Methadone is a highly regulated Opioid Analgesic, like Morphine in its effect. The drug is usually prescribed by doctors for patients who are being weaned off stronger Opiods, to help fight the severity of their withdrawal symptoms. The drug also acts as a powerful analgesic, typically prescribed for those suffering from severe pain disorders. The effects last longer then Morphine, thus making it an option for the treatment of long-term pain.
As with all Opiods, the pain relieving effects are counterbalanced with negative properties. The drug is often abused for the euphoric sensation that it causes. Once Methadone starts to be abused, the body will begin to depend on it, slowly creating an addiction. If this is not dealt with in the early stages, dependence may become more severe. Once this stage has passed, the body needs to be able to eliminate the Methadone from the system before normal functioning can resume.
Deciding to kick Methadone
As with all Opioids, it is ill advised to attempt to quit cold turkey; withdrawal symptoms may become so severe that they can be harmful to long-term health, often triggering a relapse. Doctors recommend using a ‘tapering’ method, which involves decreasing the amount slowly until the cravings are diminished. This tapering method must be supervised by a medical practitioner, as doses should be regulated to prevent a potential relapse.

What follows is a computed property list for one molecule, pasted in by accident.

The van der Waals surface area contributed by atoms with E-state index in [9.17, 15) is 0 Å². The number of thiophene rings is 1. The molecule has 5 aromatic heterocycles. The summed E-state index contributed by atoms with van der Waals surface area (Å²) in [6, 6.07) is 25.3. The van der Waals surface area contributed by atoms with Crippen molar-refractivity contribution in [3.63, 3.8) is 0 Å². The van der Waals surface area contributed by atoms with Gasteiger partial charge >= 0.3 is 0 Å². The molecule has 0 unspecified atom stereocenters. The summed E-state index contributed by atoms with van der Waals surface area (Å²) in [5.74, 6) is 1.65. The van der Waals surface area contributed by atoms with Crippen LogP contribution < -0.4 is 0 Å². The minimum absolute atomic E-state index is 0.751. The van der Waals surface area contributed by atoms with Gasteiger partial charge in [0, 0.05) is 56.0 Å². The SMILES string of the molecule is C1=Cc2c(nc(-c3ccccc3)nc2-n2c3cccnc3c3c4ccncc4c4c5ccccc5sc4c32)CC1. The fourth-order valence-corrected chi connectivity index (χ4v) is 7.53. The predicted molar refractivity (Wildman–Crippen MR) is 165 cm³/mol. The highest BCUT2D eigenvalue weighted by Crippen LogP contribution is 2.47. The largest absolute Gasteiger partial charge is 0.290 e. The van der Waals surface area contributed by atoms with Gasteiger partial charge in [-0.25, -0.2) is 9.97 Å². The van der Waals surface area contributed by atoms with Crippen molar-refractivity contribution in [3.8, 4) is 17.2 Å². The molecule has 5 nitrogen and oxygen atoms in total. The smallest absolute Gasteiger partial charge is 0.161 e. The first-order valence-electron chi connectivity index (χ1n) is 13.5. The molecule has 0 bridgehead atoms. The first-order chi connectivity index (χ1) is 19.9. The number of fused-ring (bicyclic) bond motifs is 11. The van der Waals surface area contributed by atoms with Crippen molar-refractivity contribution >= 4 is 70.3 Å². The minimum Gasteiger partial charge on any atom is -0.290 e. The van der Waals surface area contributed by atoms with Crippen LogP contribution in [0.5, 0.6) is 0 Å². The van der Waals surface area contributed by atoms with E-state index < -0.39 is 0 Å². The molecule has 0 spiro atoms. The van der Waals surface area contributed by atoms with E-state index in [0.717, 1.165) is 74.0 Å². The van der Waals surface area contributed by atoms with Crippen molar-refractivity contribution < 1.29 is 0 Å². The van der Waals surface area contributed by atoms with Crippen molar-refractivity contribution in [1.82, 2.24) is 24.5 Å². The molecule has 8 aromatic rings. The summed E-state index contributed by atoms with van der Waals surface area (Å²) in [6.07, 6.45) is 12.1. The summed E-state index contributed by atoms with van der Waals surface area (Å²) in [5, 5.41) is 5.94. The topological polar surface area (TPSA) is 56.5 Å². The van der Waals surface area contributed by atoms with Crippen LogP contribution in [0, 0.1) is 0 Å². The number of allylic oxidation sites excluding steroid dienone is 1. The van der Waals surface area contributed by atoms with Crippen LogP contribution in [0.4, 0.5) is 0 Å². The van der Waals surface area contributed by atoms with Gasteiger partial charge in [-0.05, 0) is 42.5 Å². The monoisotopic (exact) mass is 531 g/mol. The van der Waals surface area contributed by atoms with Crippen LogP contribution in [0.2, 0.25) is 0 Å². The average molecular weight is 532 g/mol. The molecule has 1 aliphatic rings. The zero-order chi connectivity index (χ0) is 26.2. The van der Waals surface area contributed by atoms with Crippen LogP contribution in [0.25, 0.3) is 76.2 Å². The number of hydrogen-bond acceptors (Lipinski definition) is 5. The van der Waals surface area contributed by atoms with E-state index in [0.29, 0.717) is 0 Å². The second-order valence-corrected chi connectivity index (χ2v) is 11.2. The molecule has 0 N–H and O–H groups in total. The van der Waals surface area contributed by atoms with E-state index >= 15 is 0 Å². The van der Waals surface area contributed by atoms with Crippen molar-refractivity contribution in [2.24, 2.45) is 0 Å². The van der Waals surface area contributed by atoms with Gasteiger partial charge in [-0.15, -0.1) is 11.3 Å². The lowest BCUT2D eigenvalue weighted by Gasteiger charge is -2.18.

Signs to look out for
Within the first 24-hours, the symptoms may begin to manifest (though this may take longer, depending on the reaction of the individual.) Withdrawal symptoms from Methadone may not be as severe as with Morphine or Heroin addiction, but they can still be extremely uncomfortable. The common symptoms of Methadone withdrawal are:
- Muscle aches
- Rapid heartbeat
It’s important to know that if the user is withdrawing from multiple substances, the symptoms may be more severe and last longer. It is advisable to seek medical assistance before carrying out a detox from Methadone.
Dealing with withdrawal
Usually withdrawal symptoms set in within the first 24 hours. Symptoms include chills, anxiety, fear and muscular pain. During this period, it is vital that the addict does not have access to Methadone. Over the course of the following week, users may begin to suffer from paranoia and insomnia; many have reported hallucinations during this period.
After the first week, the psychological symptoms should begin to fade, leaving minor cravings and depression. The depression is typically caused by the body’s dependence on Methadone for pleasurable sensations; once taken away the body will begin to feel an inability to cope in its absence. Depression as a withdrawal symptoms is not expected to be permanent; the patient should make a full recovery once the drug has left the body.
After the first three weeks, the symptoms should be mild. There may still be feelings of depression, but after a few days the system should be clear of Methadone and normal functioning can resume.
Whilst Methadone can be an effective drug for aiding withdrawal from other Opioid substances, it is always dangerous to replace one addictive drug with another.